Minnesota Minimum Wage
The minimum wage for non-exempt employees of federally-covered employers is currently $7.25 per hour.89 The minimum wage for non-exempt employees of state-covered large employers is currently $6.15 per hour.90 The minimum wage for non-exempt employees of state-covered small employers (those with gross annual sales less than $625,000) and certain employees (i.e., sheltered workers, trainees) is $5.25 per hour.91 Employers should note, however, that state and federal minimum wage requirements may be subject to increase. Minimum wage provisions apply to part-time employees.92 The minimum wage law for both federal-covered and state-covered employers also provides that during the first 90 consecutive days of employment, an employer may pay an employee under the age of 20 years an “opportunity” wage. The minimum wage for these federal-covered employees is currently $4.25 per hour and $4.90 per hour for state- covered employees. Employers may not take any action to displace an employee in order to hire an employee at this lower rate.93
Minnesota Tip Credits
There are no “tip credits” in Minnesota.94 Employers must pay minimum wage even to employees who earn tips. Further, employers may not require employees to contribute or share gratuities received with the employer or other employees or to contribute any or all of their gratuities to a fund or pool operated for the benefit of the employer or employees. Employees may voluntarily share their gratuities with other employees, if the agreement to do so is made without employer participation.95 The agreement to share gratuities must be made by the employees without the employer’s coercion or participation. Upon the request of employees an employer may participate in an agreement to share gratuities by safeguarding gratuities to be shared by employees, disbursing shared gratuities to employees participating in the agreement, and reporting the amounts received as required for tax purposes. 95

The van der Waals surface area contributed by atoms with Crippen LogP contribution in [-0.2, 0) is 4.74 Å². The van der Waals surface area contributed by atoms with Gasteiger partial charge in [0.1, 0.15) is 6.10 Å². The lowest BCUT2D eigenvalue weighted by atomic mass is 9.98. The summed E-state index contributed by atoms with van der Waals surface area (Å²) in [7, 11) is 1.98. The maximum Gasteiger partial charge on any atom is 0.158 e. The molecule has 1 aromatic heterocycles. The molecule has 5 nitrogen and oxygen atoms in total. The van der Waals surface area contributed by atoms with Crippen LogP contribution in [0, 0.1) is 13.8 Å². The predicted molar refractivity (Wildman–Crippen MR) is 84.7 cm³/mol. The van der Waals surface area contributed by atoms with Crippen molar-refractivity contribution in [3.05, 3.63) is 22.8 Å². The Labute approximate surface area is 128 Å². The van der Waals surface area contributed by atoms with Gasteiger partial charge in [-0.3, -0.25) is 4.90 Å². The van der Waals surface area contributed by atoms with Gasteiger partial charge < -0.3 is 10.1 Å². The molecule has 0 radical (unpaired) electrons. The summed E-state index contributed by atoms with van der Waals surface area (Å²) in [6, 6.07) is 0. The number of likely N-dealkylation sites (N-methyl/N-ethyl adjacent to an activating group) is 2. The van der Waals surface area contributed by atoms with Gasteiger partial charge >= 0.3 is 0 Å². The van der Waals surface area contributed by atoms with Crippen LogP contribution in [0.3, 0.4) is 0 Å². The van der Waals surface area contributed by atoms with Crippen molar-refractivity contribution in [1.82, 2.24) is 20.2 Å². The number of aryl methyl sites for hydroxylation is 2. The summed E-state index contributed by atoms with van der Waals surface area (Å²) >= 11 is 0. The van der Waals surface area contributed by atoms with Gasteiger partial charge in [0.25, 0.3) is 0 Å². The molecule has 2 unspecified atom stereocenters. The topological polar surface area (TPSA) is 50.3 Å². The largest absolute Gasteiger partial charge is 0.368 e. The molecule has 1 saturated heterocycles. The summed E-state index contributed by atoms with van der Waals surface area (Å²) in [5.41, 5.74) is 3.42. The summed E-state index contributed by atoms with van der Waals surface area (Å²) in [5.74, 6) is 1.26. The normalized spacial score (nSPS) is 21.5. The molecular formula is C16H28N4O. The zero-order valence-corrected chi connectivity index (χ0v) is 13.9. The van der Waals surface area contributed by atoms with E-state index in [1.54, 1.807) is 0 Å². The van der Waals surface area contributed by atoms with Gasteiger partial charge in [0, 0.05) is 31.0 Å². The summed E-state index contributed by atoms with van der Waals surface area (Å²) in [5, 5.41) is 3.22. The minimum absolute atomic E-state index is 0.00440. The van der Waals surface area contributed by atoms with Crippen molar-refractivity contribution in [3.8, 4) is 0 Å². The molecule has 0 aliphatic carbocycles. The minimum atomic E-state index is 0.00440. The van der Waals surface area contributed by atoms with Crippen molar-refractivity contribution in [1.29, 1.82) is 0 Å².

Deductions from Wages in Minnesota
Employers may only deduct certain items from an employee’s wages. If the employee makes the proper written authorization, the employer may make the following deductions:
- Union dues
- Premiums for:
- Life insurance
- Hospitalization and surgical insurance
- Group accident and health insurance
- Group term life insurance
- Group annuities
- Contributions to:
- Credit unions or a community chest fund
- A local arts and science council or a local science council
- Minnesota benefit association
- A federally or state registered political action committee
- Participation in an employee stock purchase plan or savings plan for periods longer than 60 days, including gopher state bonds.96
No deductions, direct or indirect, may be made for the following items if the deduction would reduce an employee’s wages below minimum wage, or if the deduction exceeds $50.00:
- Purchased or rented uniforms or specially designed clothing required by the employer, by the nature of the employment, or by law, which is not generally appropriate for use except in that employment;